(UroToday.com) A series of talks were given on the regulations surrounding clinical and genomic data sharing in an attempt to establish a tissue biobank shepherded by the IBCN. In this series, Dr. Dyrskjot discussed the history of the UROMOL collaboration in an attempt to draw insights to guide the current effort.
The UROMOL project was borne out of funding to prospectively study molecular characteristics of NMIBC to identify and validate biomarkers of recurrence and progression. The project was carried out prior to the implementation of GDPR and was expanded to include 10 European clinical centers. Collection of samples were homogenized using SOPs for the collection of tumor, blood and urine carried out between 2008-12. Overall, the consortium collected information in >2,500 patients, with over 1,200 enrolled having tumor tissue procured. The samples were centrally processed through a series of quality checks, including verification of carcinoma cell percentage and central pathology review. This effort has resulted in several high impact publications, staring with characterization of the molecular landscape of NMIBC published in Cancer Cell in 2016. 1 In addition, the project creates enormous value for ongoing and future projects by providing access to a large biobank, comprehensive genomic data including DNA, RNA, and proteome analyses. There has also been the construction of tissue microarrays with long-term clinical annotation. The data has also been deposited into the European Genome-Phenome archive.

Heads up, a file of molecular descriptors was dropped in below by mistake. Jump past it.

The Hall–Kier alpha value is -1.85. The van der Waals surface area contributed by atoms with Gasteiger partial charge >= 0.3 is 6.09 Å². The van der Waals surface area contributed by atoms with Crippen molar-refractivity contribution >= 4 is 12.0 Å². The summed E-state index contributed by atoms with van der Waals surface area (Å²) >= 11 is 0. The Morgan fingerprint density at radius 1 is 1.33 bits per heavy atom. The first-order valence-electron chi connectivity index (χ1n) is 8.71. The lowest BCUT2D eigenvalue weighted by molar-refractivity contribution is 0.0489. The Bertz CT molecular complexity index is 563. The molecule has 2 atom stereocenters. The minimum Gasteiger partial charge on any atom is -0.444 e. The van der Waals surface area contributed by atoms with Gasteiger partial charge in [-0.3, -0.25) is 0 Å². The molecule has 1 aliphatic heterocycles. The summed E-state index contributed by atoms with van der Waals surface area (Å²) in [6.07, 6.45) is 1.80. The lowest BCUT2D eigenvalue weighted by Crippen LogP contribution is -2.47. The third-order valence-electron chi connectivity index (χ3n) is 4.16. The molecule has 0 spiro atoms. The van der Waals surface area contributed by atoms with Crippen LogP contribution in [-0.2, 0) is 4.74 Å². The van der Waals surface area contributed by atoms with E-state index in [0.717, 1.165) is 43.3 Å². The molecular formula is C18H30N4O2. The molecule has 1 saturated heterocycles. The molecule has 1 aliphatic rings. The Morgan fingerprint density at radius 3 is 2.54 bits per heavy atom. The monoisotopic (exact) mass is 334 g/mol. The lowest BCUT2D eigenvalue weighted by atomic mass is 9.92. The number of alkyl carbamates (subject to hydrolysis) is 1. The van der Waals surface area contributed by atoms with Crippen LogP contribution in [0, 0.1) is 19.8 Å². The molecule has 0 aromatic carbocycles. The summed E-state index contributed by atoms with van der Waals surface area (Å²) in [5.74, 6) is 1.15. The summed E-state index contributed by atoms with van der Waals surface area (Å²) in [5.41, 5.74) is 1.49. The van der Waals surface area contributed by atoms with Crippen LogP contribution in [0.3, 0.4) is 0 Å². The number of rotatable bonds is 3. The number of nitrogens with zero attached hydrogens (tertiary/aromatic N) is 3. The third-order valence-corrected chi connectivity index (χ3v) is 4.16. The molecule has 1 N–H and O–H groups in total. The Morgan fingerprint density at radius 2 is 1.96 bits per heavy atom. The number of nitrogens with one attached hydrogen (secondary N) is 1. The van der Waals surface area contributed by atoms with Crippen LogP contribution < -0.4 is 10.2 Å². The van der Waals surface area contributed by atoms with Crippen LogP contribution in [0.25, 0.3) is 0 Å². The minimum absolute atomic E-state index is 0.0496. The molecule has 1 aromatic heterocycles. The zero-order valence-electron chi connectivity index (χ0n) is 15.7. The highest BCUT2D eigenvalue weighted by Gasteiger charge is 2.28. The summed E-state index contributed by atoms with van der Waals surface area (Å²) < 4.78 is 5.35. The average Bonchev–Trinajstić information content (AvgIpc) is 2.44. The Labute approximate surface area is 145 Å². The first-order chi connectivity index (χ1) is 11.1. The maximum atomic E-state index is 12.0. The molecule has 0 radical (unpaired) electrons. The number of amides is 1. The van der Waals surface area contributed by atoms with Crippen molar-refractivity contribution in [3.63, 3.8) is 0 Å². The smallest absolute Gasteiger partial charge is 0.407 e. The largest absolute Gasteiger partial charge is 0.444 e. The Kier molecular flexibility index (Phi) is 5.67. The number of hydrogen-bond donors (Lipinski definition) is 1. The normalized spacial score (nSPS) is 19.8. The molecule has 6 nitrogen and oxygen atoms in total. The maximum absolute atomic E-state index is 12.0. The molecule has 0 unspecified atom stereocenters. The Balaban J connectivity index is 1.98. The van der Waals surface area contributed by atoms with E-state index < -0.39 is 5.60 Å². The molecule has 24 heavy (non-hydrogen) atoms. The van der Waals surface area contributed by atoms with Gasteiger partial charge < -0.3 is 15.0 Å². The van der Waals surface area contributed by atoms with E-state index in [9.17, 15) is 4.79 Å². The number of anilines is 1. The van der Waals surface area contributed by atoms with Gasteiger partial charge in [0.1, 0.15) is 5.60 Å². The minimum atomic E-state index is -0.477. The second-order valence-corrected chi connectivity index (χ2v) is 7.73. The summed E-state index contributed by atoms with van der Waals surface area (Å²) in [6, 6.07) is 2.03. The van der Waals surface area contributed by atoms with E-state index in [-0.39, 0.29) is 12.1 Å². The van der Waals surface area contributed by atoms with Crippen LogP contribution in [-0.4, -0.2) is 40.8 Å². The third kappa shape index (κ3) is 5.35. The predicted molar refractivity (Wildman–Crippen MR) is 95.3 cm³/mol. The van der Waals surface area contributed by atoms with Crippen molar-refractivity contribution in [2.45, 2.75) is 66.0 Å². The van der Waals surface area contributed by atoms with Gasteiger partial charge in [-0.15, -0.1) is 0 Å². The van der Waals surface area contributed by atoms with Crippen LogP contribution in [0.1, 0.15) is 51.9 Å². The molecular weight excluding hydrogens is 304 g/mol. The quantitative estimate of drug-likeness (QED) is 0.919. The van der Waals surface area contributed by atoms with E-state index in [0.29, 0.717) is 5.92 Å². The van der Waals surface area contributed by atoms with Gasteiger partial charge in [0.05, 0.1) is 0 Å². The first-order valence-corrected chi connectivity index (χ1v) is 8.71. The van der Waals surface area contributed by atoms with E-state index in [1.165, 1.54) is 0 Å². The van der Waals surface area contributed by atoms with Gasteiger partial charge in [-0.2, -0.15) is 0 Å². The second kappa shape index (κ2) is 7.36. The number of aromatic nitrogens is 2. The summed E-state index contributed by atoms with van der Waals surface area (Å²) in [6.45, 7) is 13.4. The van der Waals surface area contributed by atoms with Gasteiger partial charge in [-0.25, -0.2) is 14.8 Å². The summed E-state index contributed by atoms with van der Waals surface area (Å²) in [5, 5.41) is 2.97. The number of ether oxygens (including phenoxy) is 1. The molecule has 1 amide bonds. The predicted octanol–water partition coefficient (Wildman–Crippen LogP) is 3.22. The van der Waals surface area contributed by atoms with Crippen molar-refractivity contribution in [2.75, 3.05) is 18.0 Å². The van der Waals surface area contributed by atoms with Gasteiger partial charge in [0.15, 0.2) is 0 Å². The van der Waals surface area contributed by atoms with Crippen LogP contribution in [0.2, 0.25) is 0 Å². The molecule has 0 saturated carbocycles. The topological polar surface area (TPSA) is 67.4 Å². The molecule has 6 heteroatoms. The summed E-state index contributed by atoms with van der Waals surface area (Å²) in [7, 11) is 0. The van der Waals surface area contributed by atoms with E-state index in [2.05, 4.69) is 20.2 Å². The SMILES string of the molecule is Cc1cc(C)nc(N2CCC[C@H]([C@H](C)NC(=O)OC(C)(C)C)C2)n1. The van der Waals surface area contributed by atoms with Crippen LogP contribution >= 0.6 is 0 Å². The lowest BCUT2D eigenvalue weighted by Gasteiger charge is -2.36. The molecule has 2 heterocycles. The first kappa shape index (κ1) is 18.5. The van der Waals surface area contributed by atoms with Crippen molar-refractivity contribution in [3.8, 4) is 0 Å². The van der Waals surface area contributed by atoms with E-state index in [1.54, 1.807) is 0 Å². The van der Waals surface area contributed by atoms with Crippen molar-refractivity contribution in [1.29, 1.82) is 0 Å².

However, Dr. Dyrskjot outlines the difficulties of data sharing beyond the EGA. He started by noting the difficulty of sharing data referenced via patient ID, and pointed out that even if a single investigator was able to link the patient identifier to the study subject, data sharing system would break down. Further, sensitive data needs to be handled using data processor agreement/controller to controller agreements that can become very cumbersome to work with. Examples of sensitive data includes the subject’s race, politic views, genetic data, sexual orientation, etc. He further outlined the exhaustive process guarding data sharing. First, permission needs to be obtained from the National Ethics Committee in Denmark to state the purpose of the research, and who has access to data. Then, permission needs to be obtained from the Danish Data Protection Agency to share data; contracts that outline the use of the data along with permissions and terms with local legal institutions need to be made and signed. For Non-EU based groups, security clauses are included in the contracts, to demonstrate GDPR regulations are followed.
The study team is responsible for communication with all the organizations, throughout this laborious process, which creates a huge workload, and the PI is responsible for all matters of contract adherence. The entire process can take up to a year, which is not feasible given the frequency of the requests for data that Dr. Dyrskjot receives on a weekly basis. Dr. Dyrkjot is not overly optimistic about the future, as the process will not be made easier. Instead, he proposes that processed data can be shared with relative ease.
Presented by: Lars Dyrskjot, MSc, PhD, Aarhus University | AU · Department of Molecular Medicine
Written by: Roger Li, Urologic Oncologist, Moffitt Cancer Center, during the International Bladder Cancer Network Annual Meeting, September 28-October 1, 2022, Barcelona, Spain